Health: Towns Urged To Form Committees To Guide Use Of Opioid Settlement Funds

By: Tim Wood

Topics: Health , Addiction

Massachusetts cities and towns will share 40 percent of the half a billion dollars the state received from the $26 billion federal opioid settlement. According to state guidelines, the money must be spent on prevention, harm reduction, recovery and treatment programs related to opioid abuse.

Officials from the Barnstable County Department of Human Services are urging local towns to form substance abuse committees to guide expenditure of the settlement funds.

“One of the unique benefits of this funding source is that it has longevity,” Mandi Speakman, deputy director of the county department, told the Chatham Select Board recently. “It really gives you the opportunity to be thoughtful over a long period of time.”

The payments will be made annually over the next 17 years, with a double payment this year, Speakman said. Over that period, Chatham is slated to receive $354,356; Harwich, $602,243; Brewster, $270,070; and Orleans, $196,602. The initial payment, which must be spent by June 30, will see Chatham receive $39,850; Harwich, $67,726; Brewster, $30,371; and Orleans, $22,109.

As part of the larger federal case brought against opioid manufacturers and distributors, Massachusetts Attorney General Maura Healey negotiated a $500 million settlement with Johnson and Johnson, which manufactured and marketed opioids, as well as pharmaceutical distributors Cardinal, MacKesson and AmerisourceBergen. According to a background memo from the county department of human services, the settlement “holds accountable several corporations that contributed to the over- prescription of opioids in Massachusetts and brings needed relief to people struggling with substance use disorder.”

The money can be expended under seven broad categories designed “to give communities as much opportunity to figure out what works for them, because it's going to be different from town to town,” Speakman said. The money can go toward opioid use disorder treatment; supporting people in treatment and recovery; connections to care; harm reductions; addressing the needs of residents involved in the criminal justice system; supporting pregnant or parenting women, their families and babies with neonatal abstinence syndrome; and prevention of the misuse of opioids and prevention education.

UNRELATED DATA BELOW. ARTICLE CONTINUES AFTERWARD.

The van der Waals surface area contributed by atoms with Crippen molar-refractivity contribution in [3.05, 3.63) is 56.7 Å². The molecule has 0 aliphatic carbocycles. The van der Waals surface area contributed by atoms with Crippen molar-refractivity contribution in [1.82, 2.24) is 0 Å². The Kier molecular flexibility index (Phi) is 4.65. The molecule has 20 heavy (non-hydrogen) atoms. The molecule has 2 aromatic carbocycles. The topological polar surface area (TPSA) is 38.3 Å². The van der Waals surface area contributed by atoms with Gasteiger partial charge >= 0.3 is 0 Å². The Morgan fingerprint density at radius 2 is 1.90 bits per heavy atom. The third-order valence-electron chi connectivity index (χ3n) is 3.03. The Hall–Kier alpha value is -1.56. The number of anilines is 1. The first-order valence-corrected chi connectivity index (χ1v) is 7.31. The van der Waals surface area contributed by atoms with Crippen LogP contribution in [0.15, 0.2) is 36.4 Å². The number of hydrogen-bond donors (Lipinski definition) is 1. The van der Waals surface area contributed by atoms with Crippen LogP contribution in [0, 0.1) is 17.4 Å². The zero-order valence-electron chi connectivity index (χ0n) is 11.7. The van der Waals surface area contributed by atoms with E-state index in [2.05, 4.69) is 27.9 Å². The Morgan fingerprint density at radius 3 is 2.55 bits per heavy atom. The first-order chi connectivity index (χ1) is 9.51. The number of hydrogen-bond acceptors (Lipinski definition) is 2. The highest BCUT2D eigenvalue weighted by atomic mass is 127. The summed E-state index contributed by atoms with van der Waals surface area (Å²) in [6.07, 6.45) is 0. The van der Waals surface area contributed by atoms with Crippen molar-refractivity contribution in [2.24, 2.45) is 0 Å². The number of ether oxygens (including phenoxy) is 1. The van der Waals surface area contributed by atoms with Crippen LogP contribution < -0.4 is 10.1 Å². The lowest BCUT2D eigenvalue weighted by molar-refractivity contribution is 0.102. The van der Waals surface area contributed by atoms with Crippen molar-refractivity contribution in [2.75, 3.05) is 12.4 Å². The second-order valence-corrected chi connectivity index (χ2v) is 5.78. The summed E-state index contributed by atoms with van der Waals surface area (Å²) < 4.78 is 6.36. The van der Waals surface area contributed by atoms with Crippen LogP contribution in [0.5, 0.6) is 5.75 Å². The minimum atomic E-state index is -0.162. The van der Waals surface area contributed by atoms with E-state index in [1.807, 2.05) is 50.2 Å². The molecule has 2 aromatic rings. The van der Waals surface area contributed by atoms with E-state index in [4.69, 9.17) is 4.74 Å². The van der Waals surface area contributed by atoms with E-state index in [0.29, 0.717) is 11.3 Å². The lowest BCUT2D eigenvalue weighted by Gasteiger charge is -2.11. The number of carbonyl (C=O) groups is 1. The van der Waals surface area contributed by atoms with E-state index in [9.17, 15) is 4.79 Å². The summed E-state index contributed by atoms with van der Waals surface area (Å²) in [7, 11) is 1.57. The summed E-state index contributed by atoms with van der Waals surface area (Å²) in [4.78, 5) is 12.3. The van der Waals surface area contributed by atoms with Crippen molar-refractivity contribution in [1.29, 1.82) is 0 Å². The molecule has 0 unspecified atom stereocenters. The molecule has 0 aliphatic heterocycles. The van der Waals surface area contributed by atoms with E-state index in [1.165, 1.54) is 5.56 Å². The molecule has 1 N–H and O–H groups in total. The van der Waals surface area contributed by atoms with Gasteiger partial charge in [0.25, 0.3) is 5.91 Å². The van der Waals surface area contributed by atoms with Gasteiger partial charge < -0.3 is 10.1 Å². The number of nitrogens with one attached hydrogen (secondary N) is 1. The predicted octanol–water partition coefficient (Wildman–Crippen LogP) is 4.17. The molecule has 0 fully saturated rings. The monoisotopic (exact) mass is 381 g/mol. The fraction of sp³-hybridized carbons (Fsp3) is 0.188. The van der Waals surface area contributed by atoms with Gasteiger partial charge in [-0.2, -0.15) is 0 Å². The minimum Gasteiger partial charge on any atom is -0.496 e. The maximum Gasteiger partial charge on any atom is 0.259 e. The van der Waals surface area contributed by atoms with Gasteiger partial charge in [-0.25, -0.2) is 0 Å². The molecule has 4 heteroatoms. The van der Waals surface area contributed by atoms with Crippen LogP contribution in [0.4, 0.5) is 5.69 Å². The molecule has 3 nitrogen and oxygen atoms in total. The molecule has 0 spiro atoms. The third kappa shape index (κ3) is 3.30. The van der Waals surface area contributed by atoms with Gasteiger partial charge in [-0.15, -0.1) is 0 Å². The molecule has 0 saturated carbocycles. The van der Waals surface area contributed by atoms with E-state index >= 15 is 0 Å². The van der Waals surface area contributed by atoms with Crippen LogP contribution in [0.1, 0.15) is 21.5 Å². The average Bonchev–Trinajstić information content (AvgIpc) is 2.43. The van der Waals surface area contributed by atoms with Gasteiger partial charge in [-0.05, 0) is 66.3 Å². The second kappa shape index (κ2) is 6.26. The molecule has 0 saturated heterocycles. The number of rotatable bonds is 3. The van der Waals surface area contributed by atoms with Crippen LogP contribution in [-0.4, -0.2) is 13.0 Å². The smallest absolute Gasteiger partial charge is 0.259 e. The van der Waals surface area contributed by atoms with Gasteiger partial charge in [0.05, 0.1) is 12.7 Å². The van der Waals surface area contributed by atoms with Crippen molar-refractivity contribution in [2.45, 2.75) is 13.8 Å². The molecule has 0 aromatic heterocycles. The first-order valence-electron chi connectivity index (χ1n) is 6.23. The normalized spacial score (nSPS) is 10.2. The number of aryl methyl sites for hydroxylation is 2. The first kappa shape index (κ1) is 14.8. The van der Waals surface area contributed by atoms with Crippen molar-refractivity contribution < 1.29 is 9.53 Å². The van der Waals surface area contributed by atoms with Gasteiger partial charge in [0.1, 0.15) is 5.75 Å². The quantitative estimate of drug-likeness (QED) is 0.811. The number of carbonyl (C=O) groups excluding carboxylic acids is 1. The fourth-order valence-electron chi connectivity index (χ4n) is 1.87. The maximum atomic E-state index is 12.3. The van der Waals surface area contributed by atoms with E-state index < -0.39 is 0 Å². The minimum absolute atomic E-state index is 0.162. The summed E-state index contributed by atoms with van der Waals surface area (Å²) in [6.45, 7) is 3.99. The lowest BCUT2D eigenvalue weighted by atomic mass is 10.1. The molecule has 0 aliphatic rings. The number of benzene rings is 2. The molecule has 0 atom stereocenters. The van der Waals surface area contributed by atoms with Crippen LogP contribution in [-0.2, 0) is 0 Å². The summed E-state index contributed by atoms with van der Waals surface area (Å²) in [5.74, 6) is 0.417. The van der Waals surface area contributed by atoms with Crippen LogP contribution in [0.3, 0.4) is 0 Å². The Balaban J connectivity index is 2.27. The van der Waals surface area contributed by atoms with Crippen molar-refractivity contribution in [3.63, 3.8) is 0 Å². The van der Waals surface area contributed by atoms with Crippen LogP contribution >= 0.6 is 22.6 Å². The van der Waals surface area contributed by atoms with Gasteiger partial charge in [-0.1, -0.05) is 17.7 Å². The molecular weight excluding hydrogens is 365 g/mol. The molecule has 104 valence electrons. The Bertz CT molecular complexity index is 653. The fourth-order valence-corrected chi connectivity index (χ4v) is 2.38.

The county's substance abuse council and advisory board has compiled a set of best practices within those categories, including such recommendations as addressing gaps in youth services; lowering barriers to treatment and access to Narcan; promoting recovery support groups and alternatives; and creating a recovery support navigator role within the town.

“The recommendations are meant as a starting point,” Speakman said.

The state is encouraging communities to pool funds to make as big an impact as possible, Speakman said, especially for individuals and families who were affected by the opioids. The money can supplement existing services but it can't supplant funds already being spent in those areas, she added.

“You have 17 years of assured funding, so you want to think long term,” she said.

The need to find programs to deal with opioid addiction and its fallout is not going away, said select board member Shareen Davis. There are existing resources available, including local nonprofits, as well as the town's human services committee to help identify viable expenditures, especially for this year's funds, which must be spent in the next nine months.

“That's not a lot of time,” she said. She also suggested partnering with Harwich and working with the Monomoy Regional School District to develop education and treatment programs.

In a discussion in Harwich last month, Selectman Julie Kavanagh suggested towns could collaborate on mental health programs. “There is a massive need for mental health [programs] on Cape Cod,” agreed Harwich Board of Health member Kevin Dupont. “There are not enough professionals.” Police Chief David Guilemette noted that the Dennis police department has three clinicians under contract who work with both the public and officers. A good use of the opioid settlement funds would be to hire a mental health director to work as an advocate and with police, agreed Health Department Director Katie O'Neill.

Health board chair Sharon Pfleger said the selectmen should form a group to “pull all these things together. We need structure before we can start working on the problem. There are families out there that do not know what resources” are available.”

The Harwich board agreed to charge Selectman Mary Anderson to work with department heads to develop a substance abuse group. In Chatham, the select board voted to ask the town's human services committee to discuss short-term funding possibilities and to start working on a longer term plan for the funds.

“Whatever way you go, the county is interested in supporting communities as much as they can,” Speakman said.

William F. Galvin contributed to this story.